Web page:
Anna Wintour, the famous (or perhaps infamous) fashion editor of Vogue, harbours a firm resentment for black-on-black when it comes to fashion; in fact, in a candid interview filmed for the magazine, she went on the record to firmly state that head-to-toe black is the one thing she will never wear.
We have no idea what Wintour might feel about monochrome trends when it comes to interiors (she also, by the way, hates trends), but we have a sneaking suspicion that she would be less than enthused by an all-white room. And while we love a good minimalist interior that is soothing, rather than disruptive, to the eye, this particular aesthetic is not without its controversy. “Few [controversies] have been as incendiary—and representative of larger issues in design—as the lightning-rod issue of all-white walls and homes,” writes Grace Bonney, author and founder of Design*Sponge. Often earning a reputation as sterile or without personality, with the lovers arguing in favour of its “cleanliness,” the style is certainly polarizing. And while we believe that style is subjective and will argue neither for nor against, we do believe that it never hurts to throw a wrench into uniformity. So we’re borrowing a page from Wintour’s book and celebrating colour — specifically, the colourful creations by some of our favourite furniture designers.
This Credenza is part of a capsule collection by renowned furniture designer Patricia Urquiola, who collaborated with graphic designer (and all-around artist) Federico Pepe to create a series inspired by the windows of holy sites, such as the stained glass of Cologne’s Cathedral. “Its name carries the essence of the concept: ‘Credenza’, which in Italian means both a cupboard and one’s belief,” explains Urqouila’s site. “The meeting between an antique sacred inspiration and its reinterpretation in the form of the design is well reflected in the production process of the collection.”
Adding colour doesn’t always mean opting for bold primaries. We love the rich burgundy of Wearstler’s chair and the warmth such a jewel tone can add to a space. The hue of this rich, buttery leather even comes with its own playful, signature Wearstler touch: the underside is trimmed in colourful printed silk.
Jonathan Adler is certainly no stranger to colour; the popular furniture designer has even collaborated with Clinique on an exclusive line of lipsticks with hues inspired by the designer’s favorite destinations: Palm Beach, Capri, and Santorini. With the Harlequin console, Adler looks to shades of early morning light and presents these in angular form. “A little Italian Modern, a little moody Danish, and a lot of irresistible color,” reads the official product description. These subtle pops of colour are the perfect compliment to a white-on-white room.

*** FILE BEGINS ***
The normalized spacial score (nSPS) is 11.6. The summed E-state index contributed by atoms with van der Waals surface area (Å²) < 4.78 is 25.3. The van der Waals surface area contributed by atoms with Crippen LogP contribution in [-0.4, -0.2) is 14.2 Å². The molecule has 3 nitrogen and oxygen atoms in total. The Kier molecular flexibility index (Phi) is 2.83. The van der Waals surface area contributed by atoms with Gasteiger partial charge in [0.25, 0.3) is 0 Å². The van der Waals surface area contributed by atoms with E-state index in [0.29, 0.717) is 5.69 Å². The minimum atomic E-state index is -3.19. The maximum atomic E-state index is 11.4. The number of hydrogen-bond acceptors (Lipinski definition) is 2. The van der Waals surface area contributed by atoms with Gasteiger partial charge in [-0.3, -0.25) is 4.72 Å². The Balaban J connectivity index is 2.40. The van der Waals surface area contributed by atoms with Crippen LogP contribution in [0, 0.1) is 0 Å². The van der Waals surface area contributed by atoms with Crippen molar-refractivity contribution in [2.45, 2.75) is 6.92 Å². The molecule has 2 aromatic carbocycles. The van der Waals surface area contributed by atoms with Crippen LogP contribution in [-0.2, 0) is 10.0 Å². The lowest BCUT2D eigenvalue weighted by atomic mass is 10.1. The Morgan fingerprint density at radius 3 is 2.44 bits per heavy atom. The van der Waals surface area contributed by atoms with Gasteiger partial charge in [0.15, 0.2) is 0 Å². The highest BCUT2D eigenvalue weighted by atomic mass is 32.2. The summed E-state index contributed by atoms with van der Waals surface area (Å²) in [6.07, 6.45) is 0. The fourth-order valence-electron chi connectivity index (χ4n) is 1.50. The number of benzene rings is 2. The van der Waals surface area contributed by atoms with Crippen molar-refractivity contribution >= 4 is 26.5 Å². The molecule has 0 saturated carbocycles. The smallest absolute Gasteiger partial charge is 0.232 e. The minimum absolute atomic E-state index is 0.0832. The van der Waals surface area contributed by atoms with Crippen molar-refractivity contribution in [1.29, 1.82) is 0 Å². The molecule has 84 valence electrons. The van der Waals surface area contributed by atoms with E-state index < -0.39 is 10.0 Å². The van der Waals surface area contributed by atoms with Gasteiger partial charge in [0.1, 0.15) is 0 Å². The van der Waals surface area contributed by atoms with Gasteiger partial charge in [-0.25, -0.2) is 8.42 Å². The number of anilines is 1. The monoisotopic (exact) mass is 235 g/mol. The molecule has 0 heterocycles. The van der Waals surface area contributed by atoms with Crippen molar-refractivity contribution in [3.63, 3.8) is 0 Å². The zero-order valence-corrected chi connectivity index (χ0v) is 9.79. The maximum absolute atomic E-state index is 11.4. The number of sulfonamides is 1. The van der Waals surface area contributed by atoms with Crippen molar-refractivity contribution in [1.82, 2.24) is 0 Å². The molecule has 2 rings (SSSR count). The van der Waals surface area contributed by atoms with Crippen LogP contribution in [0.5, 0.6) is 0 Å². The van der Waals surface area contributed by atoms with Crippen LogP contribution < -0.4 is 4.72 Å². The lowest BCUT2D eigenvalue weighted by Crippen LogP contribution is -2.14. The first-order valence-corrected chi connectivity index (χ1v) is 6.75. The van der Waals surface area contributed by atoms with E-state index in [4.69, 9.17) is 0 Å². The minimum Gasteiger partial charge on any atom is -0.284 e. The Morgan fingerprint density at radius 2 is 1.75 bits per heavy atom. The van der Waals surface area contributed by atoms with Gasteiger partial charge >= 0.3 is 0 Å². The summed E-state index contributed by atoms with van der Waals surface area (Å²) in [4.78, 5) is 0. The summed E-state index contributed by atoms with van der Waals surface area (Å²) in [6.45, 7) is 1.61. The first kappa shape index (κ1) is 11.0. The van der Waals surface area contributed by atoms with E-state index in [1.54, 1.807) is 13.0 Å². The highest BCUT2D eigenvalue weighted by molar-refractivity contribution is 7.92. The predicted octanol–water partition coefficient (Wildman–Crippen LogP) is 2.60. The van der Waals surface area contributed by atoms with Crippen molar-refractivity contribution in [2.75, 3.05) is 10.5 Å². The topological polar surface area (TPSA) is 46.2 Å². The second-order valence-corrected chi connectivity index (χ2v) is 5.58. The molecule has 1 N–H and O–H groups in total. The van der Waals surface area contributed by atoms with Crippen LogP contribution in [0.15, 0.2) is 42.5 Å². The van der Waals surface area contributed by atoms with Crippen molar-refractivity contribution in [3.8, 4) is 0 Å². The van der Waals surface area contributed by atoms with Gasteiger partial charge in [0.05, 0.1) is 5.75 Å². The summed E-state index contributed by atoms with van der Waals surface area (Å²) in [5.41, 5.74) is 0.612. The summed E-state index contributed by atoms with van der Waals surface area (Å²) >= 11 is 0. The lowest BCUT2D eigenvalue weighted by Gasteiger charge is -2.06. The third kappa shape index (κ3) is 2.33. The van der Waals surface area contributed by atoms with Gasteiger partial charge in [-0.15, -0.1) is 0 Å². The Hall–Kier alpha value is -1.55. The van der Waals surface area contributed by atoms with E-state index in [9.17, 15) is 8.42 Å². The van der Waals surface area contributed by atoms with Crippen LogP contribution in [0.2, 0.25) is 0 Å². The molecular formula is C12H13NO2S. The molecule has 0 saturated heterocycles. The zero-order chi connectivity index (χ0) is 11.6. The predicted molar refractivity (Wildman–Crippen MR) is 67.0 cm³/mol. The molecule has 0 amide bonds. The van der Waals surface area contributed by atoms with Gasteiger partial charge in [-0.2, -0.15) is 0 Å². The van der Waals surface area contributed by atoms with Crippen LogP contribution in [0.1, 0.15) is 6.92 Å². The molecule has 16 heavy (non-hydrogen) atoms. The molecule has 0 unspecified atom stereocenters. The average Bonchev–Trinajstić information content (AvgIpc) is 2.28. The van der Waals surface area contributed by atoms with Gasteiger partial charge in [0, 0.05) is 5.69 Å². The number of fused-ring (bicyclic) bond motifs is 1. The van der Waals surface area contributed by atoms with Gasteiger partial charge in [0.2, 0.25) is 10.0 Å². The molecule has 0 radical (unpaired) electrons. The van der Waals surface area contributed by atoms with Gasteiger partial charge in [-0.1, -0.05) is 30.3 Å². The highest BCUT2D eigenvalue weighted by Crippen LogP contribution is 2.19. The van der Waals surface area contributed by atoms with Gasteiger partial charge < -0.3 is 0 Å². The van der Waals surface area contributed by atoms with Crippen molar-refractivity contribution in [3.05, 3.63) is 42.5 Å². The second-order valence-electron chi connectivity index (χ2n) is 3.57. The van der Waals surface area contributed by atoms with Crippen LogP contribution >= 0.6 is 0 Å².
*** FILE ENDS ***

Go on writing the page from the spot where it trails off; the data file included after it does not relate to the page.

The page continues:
The whimsical furniture of Marcel Wanders has always blurred the line between household item and fine art; Wanders’ work has accordingly been exhibited at MoMA New York, the Stedelijik Museum Amsterdam, and the V&A Museum, London. This chair makes our list for its bold use of the primary colours and for its clear nod to the iconic paintings of Piet Mondrian.
Not only is Dixon’s S Chair striking for its vibrant and saturated shade of blue, but it’s also a feat of engineering. Originally created in Dixon’s London studio in the ’80s, the original iterations of this chair are in the permanent collections of MoMA New York and the V&A London. Today the chair has been re-engineered thanks to advances in technology and manufacturing. The result is “instantly recognizable serpentine curves” that are “more ergonomically active than ever.”
Known for his iconic product designs, Philippe Starck has a knack for the bright and the bold. This stool is perhaps the most versatile piece on our list; not only does it serve as a functional seat, but it can also double as a side table or decorative curiosity. Inspired by the silhouette of a precious antique vase, Starck designed this piece for Kartell, a company known for its plastic furniture. We love the transparent polycarbonate material, which offsets the boldness of its colour with its ability to diffuse soft light.
This striking coffee table, designed by Italian architect and designer Piero Lissoni, is possible thanks to a “sophisticated and innovative technical process.” Made from overlapping glass strips, the tabletop offers infinite tonalities. As with Starck’s stool, the transparency of this piece makes for a more subdued statement than these colours might make in opaque form. The result is a light-catching centerpiece that produces colourful and seemingly magical reflections on the surrounding space.